Finally, having failed to tempt Jesus away from worshipping the true God, Satan tries to get him to put God to the test. This is a temptation to false faith, a lure to risk everything in order to prove God in a way God hasn’t called him to do. Instead of this swift, dramatic spectacle, Jesus chooses the long, hard road to the Cross and the hope of Easter morning.

Through all these temptations, Jesus remains true to his identity and calling. To the long way round. To the way that looks crazy but leads to life.

Like him, we encounter voices from within that entice us to be untrue to our identity and calling. What sort of children will we be? Will we run after quick fixes instead of walking the long road to Jerusalem with Jesus? Will we get wrapped up in budgets and finance instead of being bread broken for the world? Will we get caught up in seeking influence instead of looking to serve our communities? Will we be enticed by dramatic ideas or be willing to lay down our lives quietly in service?

The question is how we keep true to our calling. First, like Jesus, we should remember whose we are. At his baptism, Jesus was declared the Beloved Son; our baptisms likewise proclaim that we are Beloved of God. We need to hold on to this identity before all others.

Secondly, we need to listen to the Holy Spirit. Jesus is filled with the Spirit at his baptism, led into the desert by the Spirit and filled with the Spirit when he leaves the desert to begin his preaching ministry. Likewise, we are given the Spirit at our baptism and filled with the Spirit as we open ourselves to God through regular spiritual disciplines of prayer, Bible reading and worship.

And this points us to another resource we have, and the most obvious one from the text: Scripture. Jesus doesn’t argue with the temptations; he simply refutes them with Scripture: the wisdom and strength of his tradition. It’s interesting that he uses desert Scriptures — verses from Israel’s 40 years in the wilderness. He learns as much from Israel’s failures as from its faithfulness. If Jesus needs that, how much more do we need to steep ourselves in Scripture. It is the memory book of our tradition, showing us how God has spoken in the past, showing us patterns to follow and develop, showing us how to pattern ourselves after Christ.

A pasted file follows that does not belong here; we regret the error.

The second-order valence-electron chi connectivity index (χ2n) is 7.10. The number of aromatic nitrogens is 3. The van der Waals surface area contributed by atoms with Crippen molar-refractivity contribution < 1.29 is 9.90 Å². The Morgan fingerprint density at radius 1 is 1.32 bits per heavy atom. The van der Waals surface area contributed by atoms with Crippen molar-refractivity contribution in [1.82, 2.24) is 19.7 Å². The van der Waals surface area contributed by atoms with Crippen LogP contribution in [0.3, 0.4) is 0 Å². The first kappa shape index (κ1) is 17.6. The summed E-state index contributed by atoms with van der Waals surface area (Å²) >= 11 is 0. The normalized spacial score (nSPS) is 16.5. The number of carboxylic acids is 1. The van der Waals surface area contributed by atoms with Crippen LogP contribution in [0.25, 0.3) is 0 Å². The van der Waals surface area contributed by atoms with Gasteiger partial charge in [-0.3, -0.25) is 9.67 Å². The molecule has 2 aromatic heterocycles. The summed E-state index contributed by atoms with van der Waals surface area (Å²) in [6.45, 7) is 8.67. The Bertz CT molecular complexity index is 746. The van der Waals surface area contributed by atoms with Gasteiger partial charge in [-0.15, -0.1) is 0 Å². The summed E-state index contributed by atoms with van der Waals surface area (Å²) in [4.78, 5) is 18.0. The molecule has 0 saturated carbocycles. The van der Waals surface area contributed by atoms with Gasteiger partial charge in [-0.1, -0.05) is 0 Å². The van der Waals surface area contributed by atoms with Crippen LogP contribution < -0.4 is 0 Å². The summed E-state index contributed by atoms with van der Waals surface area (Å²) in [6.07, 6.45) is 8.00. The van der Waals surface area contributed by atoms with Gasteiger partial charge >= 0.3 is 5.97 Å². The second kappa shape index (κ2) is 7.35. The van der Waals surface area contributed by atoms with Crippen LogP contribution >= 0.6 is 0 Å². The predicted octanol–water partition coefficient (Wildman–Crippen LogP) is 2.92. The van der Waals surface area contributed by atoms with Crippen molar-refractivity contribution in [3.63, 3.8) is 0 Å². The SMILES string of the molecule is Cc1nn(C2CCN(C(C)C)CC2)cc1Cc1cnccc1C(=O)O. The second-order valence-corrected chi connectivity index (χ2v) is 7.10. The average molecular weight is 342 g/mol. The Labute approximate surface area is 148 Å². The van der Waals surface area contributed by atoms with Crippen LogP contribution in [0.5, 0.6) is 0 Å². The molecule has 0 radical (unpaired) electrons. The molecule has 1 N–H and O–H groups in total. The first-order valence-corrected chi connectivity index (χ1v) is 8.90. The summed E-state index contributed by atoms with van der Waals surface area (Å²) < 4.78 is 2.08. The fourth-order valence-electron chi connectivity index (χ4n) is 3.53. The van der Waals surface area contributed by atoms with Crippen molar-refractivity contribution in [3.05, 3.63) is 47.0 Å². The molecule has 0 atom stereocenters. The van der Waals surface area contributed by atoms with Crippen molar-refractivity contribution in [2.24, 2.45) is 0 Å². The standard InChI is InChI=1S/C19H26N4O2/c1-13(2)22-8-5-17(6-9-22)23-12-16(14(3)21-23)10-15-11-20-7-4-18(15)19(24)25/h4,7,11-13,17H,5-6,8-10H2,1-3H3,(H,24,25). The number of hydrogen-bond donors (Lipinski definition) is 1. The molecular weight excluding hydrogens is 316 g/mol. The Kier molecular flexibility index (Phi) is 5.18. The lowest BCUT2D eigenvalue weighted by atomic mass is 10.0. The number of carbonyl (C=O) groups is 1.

As we move through our own 40 days in the wilderness, I encourage you to take something up for Lent: reflect on the temptations. Make them into a form of prayer. Perhaps ask yourself, at the end of each day:

  • What has sustained me and how have I sustained others today?
  • What did my words and actions today say about who or what I worship?
  • How did the way I lived today show my trust in God?

As you ask yourself this, listen for the whispers of the Holy Spirit calling you ever deeper into life, ever deeper into your identity as a beloved child of God.